‘Our theme is unrelenting love’: England to open first safe school for young offenders | young people
Children convicted of the gravest crimes will be shown ‘unrelenting love’ in England’s first secure school, where they will live in bedrooms instead of cells, according to its evangelical Christian founder.
Reverend Steve Chalke of Oasis Academies, who won the contract to run the school on behalf of the Department of Justice (MoJ), said unrelenting love was not a ‘hippie’ concept but a way to build trust with children who “no one has cared for very often” before.
The house will have gardens designed by a winner of the Chelsea Flower Show and is inspired by similar therapeutic institutions in Scandinavia. It is fashioned out of the Medway Secure Training Center, a youth detention center that was closed in March 2020 after a series of abuse scandals.
The Secure School was originally due to open in autumn 2020 but now hopes to accept its first pupils in early 2024 after costs fell from £4.9million to £36.5million. The National Audit Office said the estimate jumped “primarily due to significant design revisions after due diligence”.
The school will be headed by a “senior director”, Andrew Willett, rather than a prison warden, and children will be cared for by teachers, not guards, said Chalke, who oversees 52 Oasis academies in England. “We don’t have young offenders. We have students. Just as we have rooms and we are at home. There is nothing left of that alienating language,” he said.
Instead of living in wings, the children will be grouped in four “houses”, and they will be able to relax in living rooms “with sofas and a coffee table to put your feet on”. Chalke said he was determined that the children’s bedrooms would not have bars and instead would be reinforced with tempered glass.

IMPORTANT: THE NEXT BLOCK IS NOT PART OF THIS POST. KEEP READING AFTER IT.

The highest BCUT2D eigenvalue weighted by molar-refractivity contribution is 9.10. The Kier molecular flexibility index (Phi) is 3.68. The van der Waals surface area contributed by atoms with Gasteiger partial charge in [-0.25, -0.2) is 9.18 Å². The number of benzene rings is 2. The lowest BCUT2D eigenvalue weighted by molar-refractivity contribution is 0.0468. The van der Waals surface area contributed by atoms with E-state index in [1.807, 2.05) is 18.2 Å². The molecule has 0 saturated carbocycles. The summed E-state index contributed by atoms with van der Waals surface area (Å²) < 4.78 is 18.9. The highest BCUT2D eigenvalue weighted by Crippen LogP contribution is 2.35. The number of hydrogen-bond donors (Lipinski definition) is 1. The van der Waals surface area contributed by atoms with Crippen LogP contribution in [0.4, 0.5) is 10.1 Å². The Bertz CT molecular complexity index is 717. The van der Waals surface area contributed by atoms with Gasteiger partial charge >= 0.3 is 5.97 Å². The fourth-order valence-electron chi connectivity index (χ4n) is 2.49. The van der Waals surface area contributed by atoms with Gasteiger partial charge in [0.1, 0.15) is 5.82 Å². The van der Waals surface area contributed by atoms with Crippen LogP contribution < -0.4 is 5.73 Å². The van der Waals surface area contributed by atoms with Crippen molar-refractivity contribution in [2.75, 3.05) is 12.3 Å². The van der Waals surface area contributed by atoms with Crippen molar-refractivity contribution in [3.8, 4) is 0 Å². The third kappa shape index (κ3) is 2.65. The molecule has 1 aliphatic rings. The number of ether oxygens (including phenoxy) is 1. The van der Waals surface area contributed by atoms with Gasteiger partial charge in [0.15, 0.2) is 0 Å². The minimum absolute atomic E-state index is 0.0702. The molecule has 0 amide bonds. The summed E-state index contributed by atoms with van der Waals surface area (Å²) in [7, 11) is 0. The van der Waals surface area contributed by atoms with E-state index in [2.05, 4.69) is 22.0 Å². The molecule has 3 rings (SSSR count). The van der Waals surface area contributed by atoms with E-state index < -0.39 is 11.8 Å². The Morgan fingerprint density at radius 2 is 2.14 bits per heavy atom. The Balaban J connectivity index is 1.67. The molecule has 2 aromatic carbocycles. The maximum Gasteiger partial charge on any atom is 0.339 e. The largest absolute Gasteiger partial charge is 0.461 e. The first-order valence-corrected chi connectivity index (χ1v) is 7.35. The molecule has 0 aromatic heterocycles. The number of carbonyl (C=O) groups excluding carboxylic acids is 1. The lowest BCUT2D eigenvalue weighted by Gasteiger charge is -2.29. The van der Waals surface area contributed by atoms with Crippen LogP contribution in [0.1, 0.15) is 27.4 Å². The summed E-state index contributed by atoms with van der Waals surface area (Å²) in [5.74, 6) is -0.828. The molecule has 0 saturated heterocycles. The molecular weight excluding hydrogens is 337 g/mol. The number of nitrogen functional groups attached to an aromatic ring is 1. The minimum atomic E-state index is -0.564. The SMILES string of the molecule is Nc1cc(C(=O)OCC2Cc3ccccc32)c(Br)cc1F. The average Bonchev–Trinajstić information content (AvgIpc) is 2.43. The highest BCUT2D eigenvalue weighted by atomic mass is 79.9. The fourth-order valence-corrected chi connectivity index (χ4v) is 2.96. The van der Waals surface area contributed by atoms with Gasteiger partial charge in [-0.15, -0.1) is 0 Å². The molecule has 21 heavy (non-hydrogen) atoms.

Everything about the school’s design, from the colors to the furniture and the garden, is meant to “de-stress” children who are “overcoming trauma, grief, abuse, loss and neglect,” Chalke said. A “therapeutic colors” expert worked as a consultant on the project to advise which paint will help keep children calm.
When children misbehave or commit crimes, they “communicate some of the anxiety and chaos in their lives,” Chalke said. “My wife tells me that the more anxious I am, the more stressed I am, the more stupid I behave. We all behave and do stupid things when we are stressed and anxious. We want to take care of these young people and that’s why we called it Oasis Restore, because it’s about restoration.
As well as studying a comprehensive curriculum including England and math, students will be able to record songs in an on-site music studio set up by Judah Armani, who founded InHouse Records, a pioneering record label run by and for the prisoners. Those who participated in the music program in traditional prisons, including Prison of Isisan institution for young offenders, have a recidivism rate of less than 1%.
“The studio will teach young people life skills and capture their imagination. It will give them journeys to good employment, beyond our walls, while working with them in a therapeutic way,” Chalke said.
In December 2016, the MoJ announced plans to create two new secure schools in England, one in the North West and one in the South East. No plan for the northern school has been released.
“Juvenile justice must be reformed. It needs a revolution,” Chalke said. A little bit less two-thirds (64%) of children and released youth re-offend within 12 months of release, and each commits an average of four new offences. In February 2022, there were 414 young people in juvenile detention – in secure children’s homes, young offenders’ establishments and secure training centres.
A maximum of 49 children – girls and boys aged 12 to 18 – will live in Restore, either after being sentenced or in pre-trial detention awaiting trial. The MoJ’s Placement Board will decide which children to send to school, and Chalke said Oasis has no veto power over who to accept.
The school, which will work with NHS England, will soon start recruiting 180 people. Unlike much of the rest of the prison system, no services will be outsourced.
“Everyone has to be passionate about young people. Our theme is unrelenting love,” Chalke said. “You know, I was asked about it. And people say ‘oh, you can’t just do lovey-dovey, you know’, or ‘it looks hippy’ or whatever. But relentless love has limits, it has respect.
He said he had intended Restore’s slogan to “set the kids free”, but he vetoed it. Instead, its motto will be “creating a secure future for young people”. But Chalke said his brainchild was important. “If we don’t release them, it’s a waste of public money.”